Astrocyte is the most abundant glia cell and significantly outnumbers neuron in the human brain. Long thought to be primarily passive cell, astrocyte has been increasingly recognized as essential player with active regulatory role in neural circuitry and pathology. Since a single astrocyte interacts with thousands of synapses, other glial cells and blood vessels, it is well positioned to link neuronal information in different spatial-temporal dimensions to achieve higher level brain integration. Indeed, neuron-astrocyte communication at synapses regulates breathing, memory formation, motor function, and sleep, and are implicated in many neuropsychiatric disorders. All these results provide strong rationale for modeling and analyzing astrocyte function, which will provide unprecedented insights to our understanding how astrocytes function to regulate and protect brain and how these functions can be exploited for astrocyte-based therapeutic targets. Recent advances in the modern microscopy and ultrasensitive genetic encoded calcium indicators (GECI) have enabled optical recording of astrocytic calcium dynamics ? the excitatory state and functional readout of astrocytes ? in vitro, ex vivo and in vivo. Compared to the great experimental capability of generating tremendous volumes of astrocyte functional data, the development of computational tools to analyze and interpret the complex and big data is lagged far behind, which has severely jeopardized a deeper understanding of the functional roles of astrocytes. To address the pressing need, we thus propose to develop sophisticated computational tools for interpreting the complex calcium dynamics data, through judicious application of advanced machine learning and systems theories. We have the following three specific aim.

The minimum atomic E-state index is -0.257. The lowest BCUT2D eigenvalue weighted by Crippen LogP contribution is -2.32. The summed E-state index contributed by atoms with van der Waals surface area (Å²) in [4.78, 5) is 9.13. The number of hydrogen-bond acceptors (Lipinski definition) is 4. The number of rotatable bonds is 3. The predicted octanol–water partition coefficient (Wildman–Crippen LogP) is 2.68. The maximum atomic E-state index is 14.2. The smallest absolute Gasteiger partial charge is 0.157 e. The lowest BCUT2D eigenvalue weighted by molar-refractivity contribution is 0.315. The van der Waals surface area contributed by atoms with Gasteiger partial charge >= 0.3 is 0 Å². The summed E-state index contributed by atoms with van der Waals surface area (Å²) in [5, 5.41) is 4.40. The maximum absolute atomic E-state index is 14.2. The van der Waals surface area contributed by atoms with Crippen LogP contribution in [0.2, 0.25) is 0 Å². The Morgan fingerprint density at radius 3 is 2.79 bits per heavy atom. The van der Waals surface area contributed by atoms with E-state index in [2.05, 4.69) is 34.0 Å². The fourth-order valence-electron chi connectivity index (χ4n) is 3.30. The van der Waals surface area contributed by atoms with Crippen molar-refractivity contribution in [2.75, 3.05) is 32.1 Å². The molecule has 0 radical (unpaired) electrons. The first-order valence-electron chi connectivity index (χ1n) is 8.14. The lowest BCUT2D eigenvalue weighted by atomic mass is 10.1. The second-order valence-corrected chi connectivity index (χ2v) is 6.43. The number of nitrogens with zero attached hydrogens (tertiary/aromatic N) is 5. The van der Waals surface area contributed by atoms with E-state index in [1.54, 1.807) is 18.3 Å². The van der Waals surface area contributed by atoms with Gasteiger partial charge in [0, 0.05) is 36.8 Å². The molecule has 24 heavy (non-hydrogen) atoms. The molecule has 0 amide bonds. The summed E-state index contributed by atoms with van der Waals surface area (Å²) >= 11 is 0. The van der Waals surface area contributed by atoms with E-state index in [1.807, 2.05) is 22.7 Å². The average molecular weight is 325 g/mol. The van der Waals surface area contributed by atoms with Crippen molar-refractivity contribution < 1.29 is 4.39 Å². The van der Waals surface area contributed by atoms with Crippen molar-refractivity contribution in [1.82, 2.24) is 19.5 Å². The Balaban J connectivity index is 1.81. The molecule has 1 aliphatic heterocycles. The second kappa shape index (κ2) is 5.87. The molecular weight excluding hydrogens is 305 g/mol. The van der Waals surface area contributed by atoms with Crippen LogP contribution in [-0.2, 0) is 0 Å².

Aim1). Developing computational tools to analyze the cellular properties of calcium signaling in a single astrocyte.
Aim2). Developing computational tools to analyze the network properties of calcium signaling in a population of astrocytes.
Aim3). Validating experimentally the computational tools, developing optimal experiment protocol and disseminating the software packages. Our preliminary studies on both synthetic and real datasets demonstrate the feasibility of our plans and highlight the potential of analyzing astrocyte functional activity to understand neuronal circuitry and pathology, including for the first time the surprising discovery of hyper-activity in Down?s syndrome astrocytes compared to the normal astrocytes. This proposal is built on pre-established collaboration between two groups with the much needed complementary expertise for accomplishing this project, (1) computational scientists (Yu lab at Virginia Tech) and (2) experimental neuroscientists (Tian lab at UC Davis). The pre-established working relationships, developed channels of communication and mechanisms for resource sharing will help insure that the work will proceed in an efficient and effective manner.
Although astrocytes, the most abundant glia cells in the brain, have been proposed to play important roles in the neural circuitry, our understanding of the physiological roles of astrocyte in neural circuitry is very limited partially due to the lack of sophisticated computational tools to analyze the complex astrocyte calcium data. We thus propose to apply advanced machine learning and systems theories to address the pressing need. Deep understanding of the functional roles of astrocytes in health and disease will translate into identifying novel therapeutic avenues for treatment of brain disorders.
|Wang, Yinxue; Ali, Maria; Wang, Yue et al. (2018) DETECTION AND TRACKING OF MIGRATING OLIGODENDROCYTE PROGENITOR CELLS FROM IN VIVO FLUORESCENCE TIME-LAPSE IMAGING DATA. Proc IEEE Int Symp Biomed Imaging 2018:961-964|
|Wang, Yinxue; Shi, Guilai; Miller, David J et al. (2017) Automated Functional Analysis of Astrocytes from Chronic Time-Lapse Calcium Imaging Data. Front Neuroinform 11:48|